A Bahrain court has sentenced two policemen to spend seven years in jail for beating a man to death, one of those killed amid anti-government protests last year. The court decision was handed down Sunday, according to Reuters news service and Bahraini news outlets.
The case centered on Karim Fakhrawi, an opposition member who founded an independent newspaper. He died while in police custody after going to a police station to complain, reportedly, about the planned demolition of his house, according to the Committee to Protect Journalists. He had been accused by the government of falsifying news.
His death in police custody infuriated opposition activists, who spread photos purporting to show his body covered with cuts and bruises. He was one of five people whose deaths were attributed to torture in an independent report commissioned by the government and released last year.
Though a National Security Agency investigation originally found that Fakhrawi had attacked two police officers, the court found that officers had assaulted him, kicking and beating him "in revenge" with a toilet seat, Gulf Daily News reported, citing court documents.
Wefaq, the Bahraini opposition party that Fakhrawi had belonged to, slammed the police sentences as “mocking.” In a Monday statement, it said the government had downplayed the crime as “beating leading to death” instead of torture.
Bringing alleged abusers to justice is one of the pledges that Bahrain made in the wake of a report describing torture and beatings during a government crackdown on the protests, which sought greater democracy and more voice for Shiite Muslims in the Sunni Muslim monarchy.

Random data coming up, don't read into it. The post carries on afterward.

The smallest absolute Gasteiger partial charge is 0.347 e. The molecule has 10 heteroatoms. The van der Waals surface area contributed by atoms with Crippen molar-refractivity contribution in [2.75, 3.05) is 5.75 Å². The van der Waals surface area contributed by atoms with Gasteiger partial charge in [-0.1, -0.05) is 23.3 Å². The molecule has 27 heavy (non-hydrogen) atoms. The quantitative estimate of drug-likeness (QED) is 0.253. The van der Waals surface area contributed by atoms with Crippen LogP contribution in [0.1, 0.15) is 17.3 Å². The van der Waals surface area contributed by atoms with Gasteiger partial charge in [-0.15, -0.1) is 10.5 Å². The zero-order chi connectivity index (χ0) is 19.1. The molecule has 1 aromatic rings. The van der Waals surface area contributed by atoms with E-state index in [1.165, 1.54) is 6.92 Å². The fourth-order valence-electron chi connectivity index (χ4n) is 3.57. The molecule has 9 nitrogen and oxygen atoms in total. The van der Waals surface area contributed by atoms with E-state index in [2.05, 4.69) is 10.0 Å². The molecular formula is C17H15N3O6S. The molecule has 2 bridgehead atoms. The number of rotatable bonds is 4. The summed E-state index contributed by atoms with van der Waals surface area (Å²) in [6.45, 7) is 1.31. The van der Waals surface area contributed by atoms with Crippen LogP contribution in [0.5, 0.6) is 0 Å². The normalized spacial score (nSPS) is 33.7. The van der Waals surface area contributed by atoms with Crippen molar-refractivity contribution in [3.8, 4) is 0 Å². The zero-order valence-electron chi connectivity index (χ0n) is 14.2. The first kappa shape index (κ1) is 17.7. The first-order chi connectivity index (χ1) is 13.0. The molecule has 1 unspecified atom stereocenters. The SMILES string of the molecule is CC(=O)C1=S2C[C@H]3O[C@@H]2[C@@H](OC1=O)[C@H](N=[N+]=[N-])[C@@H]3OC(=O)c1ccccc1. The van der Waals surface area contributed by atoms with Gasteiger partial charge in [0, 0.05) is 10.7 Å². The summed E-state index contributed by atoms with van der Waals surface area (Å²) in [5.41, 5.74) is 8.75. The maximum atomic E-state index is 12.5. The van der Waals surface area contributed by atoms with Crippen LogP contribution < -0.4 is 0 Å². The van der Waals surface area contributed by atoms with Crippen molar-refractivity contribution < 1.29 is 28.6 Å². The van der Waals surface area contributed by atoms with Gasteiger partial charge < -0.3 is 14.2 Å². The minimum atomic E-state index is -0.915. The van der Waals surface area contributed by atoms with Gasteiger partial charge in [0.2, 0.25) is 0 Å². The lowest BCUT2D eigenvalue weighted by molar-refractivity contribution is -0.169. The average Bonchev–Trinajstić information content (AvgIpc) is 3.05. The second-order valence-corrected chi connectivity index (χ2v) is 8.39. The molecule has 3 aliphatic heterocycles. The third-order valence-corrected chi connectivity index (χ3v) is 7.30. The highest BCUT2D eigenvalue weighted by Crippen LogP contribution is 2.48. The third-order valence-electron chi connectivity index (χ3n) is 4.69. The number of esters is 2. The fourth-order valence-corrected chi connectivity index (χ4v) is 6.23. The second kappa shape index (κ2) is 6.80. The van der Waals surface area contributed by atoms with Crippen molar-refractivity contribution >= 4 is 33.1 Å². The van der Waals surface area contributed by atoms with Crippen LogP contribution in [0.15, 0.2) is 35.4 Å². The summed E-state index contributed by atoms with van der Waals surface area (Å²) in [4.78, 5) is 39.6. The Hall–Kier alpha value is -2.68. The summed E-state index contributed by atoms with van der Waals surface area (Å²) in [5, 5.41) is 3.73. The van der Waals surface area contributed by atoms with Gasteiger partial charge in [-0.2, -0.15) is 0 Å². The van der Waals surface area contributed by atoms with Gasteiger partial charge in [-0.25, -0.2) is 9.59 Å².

The government says it has undertaken major reforms of its security forces and courts, retrained police and dropped charges against hundreds of people. Last week, its interior minister condemned Bahraini police behavior shown on several online videos, including one of a man being kicked and beaten on the street, saying such acts were "unacceptable."
“Bahrain has made noteworthy steps on the road to correct the mistakes of the past, ensure they not be repeated, and move forward to a brighter future,” government spokesman Fahad A. Binali said in an email to The Times disputing a scathing Amnesty International report last month. Government officials have also pointed in the past to assaults by protesters and charged that Iran is stirring up unrest in the country.
Human rights groups remain unconvinced that Bahrain has fully delivered on its promises, arguing that it has continued to jail dissidents such as human rights activist Nabeel Rajab and failed to pursue charges tied to torture against senior officials. The United States has also pushed for change but has been criticized by local activists for not further stepping up pressure against its Persian Gulf ally.
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